* * *
[T]he indictment specifically alleges a broader scheme wherein Defendant allegedly took his clients' money under false pretenses, then concealed losses and collected fees. In short, the court concludes that the evidence of Defendant's bankruptcy and of the FINRA investigation are intrinsic to the crimes alleged because they are part of the overall fraudulent scheme alleged in the indictment and are probative to Defendant's efforts to obtain money under false pretenses.
* * *
The court [further] concludes that the probative value of the challenged evidence is not substantially outweighed by the danger of unfair prejudice. Defendant's arguments here essentially repackage his argument that the challenged evidence is prejudicial because it is propensity evidence, an argument the court already rejected. None of Defendant's arguments show that the challenged evidence would unfairly prejudice Defendant, or that any prejudice substantially outweighs the highly probative nature of the evidence.

(Doc. 66, pp. 4-6.)

This issue does not raise a substantial question of law. As explained, the foregoing evidence was highly probative of Defendant's knowledge, which was an essential element of the crimes charged. Defendant's omission of this information, coupled with Defendant's representing himself as an experienced financial advisor, was certainly probative in proving that Defendant knowingly defrauded his clients by using false pretenses. Accordingly, Defendant fails to raise a question that is "debatable among jurists." See Smith, 793 F.2d at 90.

C. Defendant's Civil Case with the SEC

Defendant next claims on appeal that the court erred by permitting the Government to introduce evidence of the civil case related to the SEC, including the judgment, finding of contempt, and a restraining order. The court has reviewed the corresponding portions of the record cited by the Government and represented to be the challenged testimony. This corresponding testimony was not unfairly prejudicial and was highly probative.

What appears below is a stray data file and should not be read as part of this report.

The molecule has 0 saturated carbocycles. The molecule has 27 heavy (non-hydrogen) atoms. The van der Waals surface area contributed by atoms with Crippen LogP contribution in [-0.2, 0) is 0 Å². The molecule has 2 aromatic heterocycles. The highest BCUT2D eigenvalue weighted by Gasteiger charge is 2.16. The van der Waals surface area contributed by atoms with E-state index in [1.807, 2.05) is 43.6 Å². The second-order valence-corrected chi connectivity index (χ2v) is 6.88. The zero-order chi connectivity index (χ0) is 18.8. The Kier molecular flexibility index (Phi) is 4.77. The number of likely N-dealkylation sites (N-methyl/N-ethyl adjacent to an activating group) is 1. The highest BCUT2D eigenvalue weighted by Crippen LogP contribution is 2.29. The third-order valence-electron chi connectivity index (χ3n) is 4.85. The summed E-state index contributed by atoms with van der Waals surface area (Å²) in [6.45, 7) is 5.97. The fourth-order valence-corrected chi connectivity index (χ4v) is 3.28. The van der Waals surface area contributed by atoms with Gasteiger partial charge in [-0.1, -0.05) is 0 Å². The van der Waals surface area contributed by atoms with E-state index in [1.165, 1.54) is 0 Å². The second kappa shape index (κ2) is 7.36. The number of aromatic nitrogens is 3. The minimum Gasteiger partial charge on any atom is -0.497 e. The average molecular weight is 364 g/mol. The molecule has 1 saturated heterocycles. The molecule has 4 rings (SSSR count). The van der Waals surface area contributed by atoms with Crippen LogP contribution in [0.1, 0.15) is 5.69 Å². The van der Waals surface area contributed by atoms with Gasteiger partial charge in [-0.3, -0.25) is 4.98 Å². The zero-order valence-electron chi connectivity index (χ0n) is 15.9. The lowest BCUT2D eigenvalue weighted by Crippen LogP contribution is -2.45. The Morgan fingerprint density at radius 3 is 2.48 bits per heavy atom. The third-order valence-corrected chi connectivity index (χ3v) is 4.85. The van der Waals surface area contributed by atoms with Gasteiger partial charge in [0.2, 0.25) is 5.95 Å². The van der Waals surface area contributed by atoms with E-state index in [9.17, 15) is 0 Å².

Several portions of the challenged testimony was not subject to an objections, and in one case, was introduced as part of a stipulation. The court does not believe it committed plain error, whereby it will be reversed only if: (1) there was error; (2) the error was clear or obvious; (3) the error affected the defendant's substantial rights; and (4) the error "seriously affect[ed] the fairness, integrity, or public reputation of the judicial proceedings." United States v. Stinson, 734 F.3d 180, 184 (3d Cir. 2013) (quotation marks and internal citations omitted). Accordingly, the court summarily rejects Defendant's challenges to the portions of the trial testimony that either correspond to a stipulation or fail to correspond to an objection, ( see Notes of Testimony, pp. 233-36 (stipulation), 461 (no objection), 542 (objection sustained), 552 (no objection), 554 (objection sustained), 874 (no objection), 875 (no objection), 925 (no objection)), because Defendant has failed to establish the court committed plain error that will likely result in reversal by permitting this testimony.

Moreover, the testimony of Paul Rihn, a staff accountant at the SEC, was necessary to introduce the Bard Misrepresentations document, which, as explained supra Part III.A., was ruled admissible at trial. For the reasons stated above, the court does not believe this issue raises a substantial question of law.

IV. Conclusion

For the foregoing reasons, the court concludes that Defendant has failed to sustain his burden in demonstrating that he is entitled to release pending appeal pursuant to 18 U.S.C. § 3143(b). Accordingly, the court will deny Defendant's motion for release pending appeal.

An appropriate order will issue.